The United Nations’ Food and Agriculture Organization (FAO) just launched a $3.6-million forestry project in the province of Zambezia in central Mozambique.
The project, titled “Payment for Environmental Services to Support Forest Conservation and Sustainable Livelihoods”, aims to promote bio-diversity conservation and mitigate the impact of climate change on forest ecosystems.
According to a press release from the FAO, innovation, expansion
The forest project aims to ensure that local communities benefit from the exploitation of the forests’ resources through conditional payments linked to environmental performance indicators.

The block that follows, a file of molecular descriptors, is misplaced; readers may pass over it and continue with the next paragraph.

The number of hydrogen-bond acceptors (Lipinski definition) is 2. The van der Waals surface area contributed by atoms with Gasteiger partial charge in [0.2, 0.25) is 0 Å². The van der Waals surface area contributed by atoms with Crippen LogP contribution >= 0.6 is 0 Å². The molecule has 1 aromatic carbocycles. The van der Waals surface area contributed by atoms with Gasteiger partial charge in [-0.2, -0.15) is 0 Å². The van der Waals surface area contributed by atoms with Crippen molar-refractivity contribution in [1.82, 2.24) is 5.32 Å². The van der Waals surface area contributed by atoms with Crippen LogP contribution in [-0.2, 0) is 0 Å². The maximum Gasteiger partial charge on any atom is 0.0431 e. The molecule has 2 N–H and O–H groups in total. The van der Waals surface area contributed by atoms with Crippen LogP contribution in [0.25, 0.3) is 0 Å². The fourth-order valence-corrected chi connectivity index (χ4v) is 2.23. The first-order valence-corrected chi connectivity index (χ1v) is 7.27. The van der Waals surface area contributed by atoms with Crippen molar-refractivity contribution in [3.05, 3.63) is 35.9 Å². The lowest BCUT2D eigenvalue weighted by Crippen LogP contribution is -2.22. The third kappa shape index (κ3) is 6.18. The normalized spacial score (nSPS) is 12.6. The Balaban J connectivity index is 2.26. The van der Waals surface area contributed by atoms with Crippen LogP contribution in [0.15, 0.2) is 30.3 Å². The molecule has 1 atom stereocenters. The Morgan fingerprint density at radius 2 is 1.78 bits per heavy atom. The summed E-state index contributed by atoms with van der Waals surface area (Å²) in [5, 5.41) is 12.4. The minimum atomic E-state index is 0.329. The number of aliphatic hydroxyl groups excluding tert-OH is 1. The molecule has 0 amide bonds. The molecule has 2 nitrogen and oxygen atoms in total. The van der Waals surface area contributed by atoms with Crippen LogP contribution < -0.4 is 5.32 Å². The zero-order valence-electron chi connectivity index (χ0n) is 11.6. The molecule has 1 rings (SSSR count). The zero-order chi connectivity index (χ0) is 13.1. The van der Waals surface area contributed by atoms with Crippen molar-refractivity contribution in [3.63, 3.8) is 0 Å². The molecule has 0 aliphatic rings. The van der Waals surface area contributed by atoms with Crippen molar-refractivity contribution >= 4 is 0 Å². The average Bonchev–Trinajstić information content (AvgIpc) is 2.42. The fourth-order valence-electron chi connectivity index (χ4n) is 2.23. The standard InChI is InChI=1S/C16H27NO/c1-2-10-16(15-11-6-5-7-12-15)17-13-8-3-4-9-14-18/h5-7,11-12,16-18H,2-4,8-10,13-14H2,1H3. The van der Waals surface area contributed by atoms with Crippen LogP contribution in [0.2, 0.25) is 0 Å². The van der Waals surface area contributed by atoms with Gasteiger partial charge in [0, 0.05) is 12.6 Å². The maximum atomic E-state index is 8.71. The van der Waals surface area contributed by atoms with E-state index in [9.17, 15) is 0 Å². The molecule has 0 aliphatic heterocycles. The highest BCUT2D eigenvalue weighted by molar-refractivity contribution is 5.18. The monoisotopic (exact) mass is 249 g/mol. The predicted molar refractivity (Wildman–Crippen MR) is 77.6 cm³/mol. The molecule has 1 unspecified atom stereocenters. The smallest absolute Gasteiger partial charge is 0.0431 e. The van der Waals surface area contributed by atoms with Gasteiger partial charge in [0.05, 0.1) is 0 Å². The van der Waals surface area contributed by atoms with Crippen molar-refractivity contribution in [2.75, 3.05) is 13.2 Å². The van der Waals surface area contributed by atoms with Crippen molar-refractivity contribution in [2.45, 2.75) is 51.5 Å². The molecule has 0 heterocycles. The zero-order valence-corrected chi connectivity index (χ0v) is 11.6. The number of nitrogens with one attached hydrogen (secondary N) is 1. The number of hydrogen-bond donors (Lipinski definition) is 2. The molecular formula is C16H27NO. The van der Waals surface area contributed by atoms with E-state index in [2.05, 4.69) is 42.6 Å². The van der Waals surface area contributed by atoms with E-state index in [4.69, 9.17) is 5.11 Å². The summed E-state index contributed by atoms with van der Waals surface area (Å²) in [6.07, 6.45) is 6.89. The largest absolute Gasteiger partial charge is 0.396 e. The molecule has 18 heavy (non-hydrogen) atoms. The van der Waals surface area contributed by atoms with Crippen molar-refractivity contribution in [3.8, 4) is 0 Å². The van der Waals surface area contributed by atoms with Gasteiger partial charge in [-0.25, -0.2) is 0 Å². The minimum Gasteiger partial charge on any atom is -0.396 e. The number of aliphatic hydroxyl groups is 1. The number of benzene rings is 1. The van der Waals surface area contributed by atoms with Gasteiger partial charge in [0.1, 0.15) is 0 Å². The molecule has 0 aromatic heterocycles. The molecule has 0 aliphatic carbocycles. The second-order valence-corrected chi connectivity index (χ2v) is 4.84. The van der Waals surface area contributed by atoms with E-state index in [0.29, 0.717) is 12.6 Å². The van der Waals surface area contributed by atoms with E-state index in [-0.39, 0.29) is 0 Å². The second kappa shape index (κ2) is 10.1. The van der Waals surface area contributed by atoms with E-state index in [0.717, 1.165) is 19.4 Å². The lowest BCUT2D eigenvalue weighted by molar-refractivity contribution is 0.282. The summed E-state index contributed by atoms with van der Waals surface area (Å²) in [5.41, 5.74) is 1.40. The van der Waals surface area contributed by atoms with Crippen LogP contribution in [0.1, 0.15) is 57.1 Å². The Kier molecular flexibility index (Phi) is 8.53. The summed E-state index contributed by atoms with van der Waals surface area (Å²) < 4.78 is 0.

“The project will strengthen natural resource management committees, support communities to implement income-generating activities and use the values they receive to improve people’s quality of life” the FAO states.
In partnership with the National Directorate of Forests of Mozambique, the project will be operated in 7 districts in Zambezia, covering a total area of 4 million hectares. Mozambique has about 40 million hectares of natural forests, of which about 27 million hectares are productive forests.
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